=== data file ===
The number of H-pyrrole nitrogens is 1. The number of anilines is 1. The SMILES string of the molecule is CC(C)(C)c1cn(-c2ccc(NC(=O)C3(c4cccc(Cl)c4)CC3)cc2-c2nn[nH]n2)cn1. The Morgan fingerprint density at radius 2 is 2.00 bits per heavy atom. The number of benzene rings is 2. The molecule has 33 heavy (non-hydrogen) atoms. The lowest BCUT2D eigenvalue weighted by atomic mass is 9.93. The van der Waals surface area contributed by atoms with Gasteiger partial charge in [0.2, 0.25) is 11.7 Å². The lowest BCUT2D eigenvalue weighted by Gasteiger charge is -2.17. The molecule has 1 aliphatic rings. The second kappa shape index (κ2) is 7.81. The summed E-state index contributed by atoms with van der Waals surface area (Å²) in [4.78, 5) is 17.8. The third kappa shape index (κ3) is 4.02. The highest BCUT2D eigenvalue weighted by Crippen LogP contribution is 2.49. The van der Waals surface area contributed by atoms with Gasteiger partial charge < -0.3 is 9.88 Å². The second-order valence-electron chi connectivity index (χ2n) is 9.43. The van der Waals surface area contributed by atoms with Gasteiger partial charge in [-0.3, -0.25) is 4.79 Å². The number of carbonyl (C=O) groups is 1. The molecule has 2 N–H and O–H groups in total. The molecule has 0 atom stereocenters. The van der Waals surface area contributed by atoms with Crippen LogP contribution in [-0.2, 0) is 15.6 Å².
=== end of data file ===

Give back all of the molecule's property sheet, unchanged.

The number of H-pyrrole nitrogens is 1. The number of anilines is 1. The SMILES string of the molecule is CC(C)(C)c1cn(-c2ccc(NC(=O)C3(c4cccc(Cl)c4)CC3)cc2-c2nn[nH]n2)cn1. The Morgan fingerprint density at radius 2 is 2.00 bits per heavy atom. The number of benzene rings is 2. The molecule has 33 heavy (non-hydrogen) atoms. The lowest BCUT2D eigenvalue weighted by atomic mass is 9.93. The van der Waals surface area contributed by atoms with Gasteiger partial charge in [0.2, 0.25) is 11.7 Å². The lowest BCUT2D eigenvalue weighted by Gasteiger charge is -2.17. The molecule has 1 aliphatic rings. The second kappa shape index (κ2) is 7.81. The summed E-state index contributed by atoms with van der Waals surface area (Å²) in [4.78, 5) is 17.8. The third kappa shape index (κ3) is 4.02. The highest BCUT2D eigenvalue weighted by Crippen LogP contribution is 2.49. The van der Waals surface area contributed by atoms with Gasteiger partial charge < -0.3 is 9.88 Å². The second-order valence-electron chi connectivity index (χ2n) is 9.43. The van der Waals surface area contributed by atoms with Gasteiger partial charge in [-0.3, -0.25) is 4.79 Å². The number of carbonyl (C=O) groups is 1. The molecule has 2 N–H and O–H groups in total. The molecule has 0 atom stereocenters. The van der Waals surface area contributed by atoms with Crippen LogP contribution in [-0.2, 0) is 15.6 Å².